New Jersey's median family income is roughly 82.5K while VT's is 62.5K AL is about 50K
When discussing the shooting in Aurora with a co-worker, his comment was that he feels that he's more likely to get a gun now. I asked him if he honestly thought that his having a firearm would've helped. If anyone else had attempted to shoot at the perpetrator, he was more likely to injure or kill someone trying to get away - as well as increasing the risk to his own life in putting himself out there to take aim.
I can't recall the exact quote, but someone on facebook posted something to the effect that guns were 'muskets' in the 1700's. Our forefathers had no idea of the types of weapons that would be created.
I certainly don't understand why an average (or any) household would need an automatic weapon. They are created to utterly destroy - not defend.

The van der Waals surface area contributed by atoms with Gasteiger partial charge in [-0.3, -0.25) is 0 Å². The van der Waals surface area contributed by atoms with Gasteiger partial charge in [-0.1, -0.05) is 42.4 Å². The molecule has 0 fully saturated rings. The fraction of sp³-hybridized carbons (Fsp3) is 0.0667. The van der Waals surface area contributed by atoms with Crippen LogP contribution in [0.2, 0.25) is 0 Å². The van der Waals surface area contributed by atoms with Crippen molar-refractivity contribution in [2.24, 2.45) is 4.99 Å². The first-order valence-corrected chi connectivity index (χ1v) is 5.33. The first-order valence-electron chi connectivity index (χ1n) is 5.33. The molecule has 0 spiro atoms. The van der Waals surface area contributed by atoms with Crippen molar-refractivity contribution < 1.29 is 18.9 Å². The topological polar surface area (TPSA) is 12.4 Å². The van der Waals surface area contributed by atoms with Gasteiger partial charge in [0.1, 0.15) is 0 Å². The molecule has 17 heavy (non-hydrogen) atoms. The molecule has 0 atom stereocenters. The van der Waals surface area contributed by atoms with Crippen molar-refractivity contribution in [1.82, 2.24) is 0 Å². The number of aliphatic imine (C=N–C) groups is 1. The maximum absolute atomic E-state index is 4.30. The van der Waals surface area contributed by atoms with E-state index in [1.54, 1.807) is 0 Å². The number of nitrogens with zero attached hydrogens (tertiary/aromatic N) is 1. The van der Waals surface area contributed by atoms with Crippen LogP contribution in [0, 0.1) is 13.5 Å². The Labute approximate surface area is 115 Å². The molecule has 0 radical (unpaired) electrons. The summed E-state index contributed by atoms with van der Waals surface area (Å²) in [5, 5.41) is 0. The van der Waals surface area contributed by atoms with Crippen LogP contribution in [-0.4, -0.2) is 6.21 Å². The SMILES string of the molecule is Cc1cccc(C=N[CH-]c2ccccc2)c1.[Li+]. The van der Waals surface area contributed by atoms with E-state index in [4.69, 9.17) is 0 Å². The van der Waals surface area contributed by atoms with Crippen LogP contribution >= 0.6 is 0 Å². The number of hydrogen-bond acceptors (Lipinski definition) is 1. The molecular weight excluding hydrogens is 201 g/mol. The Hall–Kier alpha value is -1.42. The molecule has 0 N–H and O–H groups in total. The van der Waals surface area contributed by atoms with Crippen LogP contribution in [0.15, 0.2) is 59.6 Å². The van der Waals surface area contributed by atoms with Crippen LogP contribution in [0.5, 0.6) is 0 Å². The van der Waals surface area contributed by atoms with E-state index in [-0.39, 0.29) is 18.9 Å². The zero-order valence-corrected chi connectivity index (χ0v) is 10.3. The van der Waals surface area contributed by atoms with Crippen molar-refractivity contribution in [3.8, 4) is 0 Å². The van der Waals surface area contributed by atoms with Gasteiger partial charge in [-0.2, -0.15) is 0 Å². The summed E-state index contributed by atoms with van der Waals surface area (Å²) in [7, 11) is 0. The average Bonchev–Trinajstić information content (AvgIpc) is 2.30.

As for guns in a household, they do require a great deal of responsibility - and too many people are lax in this regard. My uncle had a handgun - he lived in my grandparent's with their daughter (his wife) and their 2 sons. My grandmother watched the kids while everyone else was at work and she did not speak English. When one cousin was probably 4 or 5 and his little brother was 2, the cousin took the gun out of the dresser drawer where the baby was sleeping. He pulled the trigger of a loaded gun. Fortunately, the bullet clipped his finger and embedded in the dresser. No one was seriously hurt. My grandmother didnt' know what to do; so, she started to clean the wall. Fortunately, the neighbors heard the shot and called the police, who removed the gun from the premises.